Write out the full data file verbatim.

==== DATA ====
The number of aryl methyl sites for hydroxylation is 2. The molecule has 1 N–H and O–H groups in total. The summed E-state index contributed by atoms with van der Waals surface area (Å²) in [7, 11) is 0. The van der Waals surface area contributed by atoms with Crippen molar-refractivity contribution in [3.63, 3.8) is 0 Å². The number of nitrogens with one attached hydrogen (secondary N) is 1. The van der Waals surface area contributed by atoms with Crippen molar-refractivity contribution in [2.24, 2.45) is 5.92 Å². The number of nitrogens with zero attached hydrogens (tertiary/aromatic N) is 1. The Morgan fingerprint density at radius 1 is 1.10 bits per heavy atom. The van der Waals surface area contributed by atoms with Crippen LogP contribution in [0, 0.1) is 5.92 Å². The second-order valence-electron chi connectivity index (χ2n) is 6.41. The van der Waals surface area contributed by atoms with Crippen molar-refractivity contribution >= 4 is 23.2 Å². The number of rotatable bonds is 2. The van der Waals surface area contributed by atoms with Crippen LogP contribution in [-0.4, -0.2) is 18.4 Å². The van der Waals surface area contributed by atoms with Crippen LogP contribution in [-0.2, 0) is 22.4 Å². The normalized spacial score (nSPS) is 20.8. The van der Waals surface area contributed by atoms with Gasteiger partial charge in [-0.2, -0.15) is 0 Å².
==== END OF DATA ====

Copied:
The number of aryl methyl sites for hydroxylation is 2. The molecule has 1 N–H and O–H groups in total. The summed E-state index contributed by atoms with van der Waals surface area (Å²) in [7, 11) is 0. The van der Waals surface area contributed by atoms with Crippen molar-refractivity contribution in [3.63, 3.8) is 0 Å². The number of nitrogens with one attached hydrogen (secondary N) is 1. The van der Waals surface area contributed by atoms with Crippen molar-refractivity contribution in [2.24, 2.45) is 5.92 Å². The number of nitrogens with zero attached hydrogens (tertiary/aromatic N) is 1. The Morgan fingerprint density at radius 1 is 1.10 bits per heavy atom. The van der Waals surface area contributed by atoms with Crippen LogP contribution in [0, 0.1) is 5.92 Å². The second-order valence-electron chi connectivity index (χ2n) is 6.41. The van der Waals surface area contributed by atoms with Crippen molar-refractivity contribution >= 4 is 23.2 Å². The number of rotatable bonds is 2. The van der Waals surface area contributed by atoms with Crippen LogP contribution in [-0.4, -0.2) is 18.4 Å². The van der Waals surface area contributed by atoms with Crippen LogP contribution in [-0.2, 0) is 22.4 Å². The normalized spacial score (nSPS) is 20.8. The van der Waals surface area contributed by atoms with Gasteiger partial charge in [-0.2, -0.15) is 0 Å².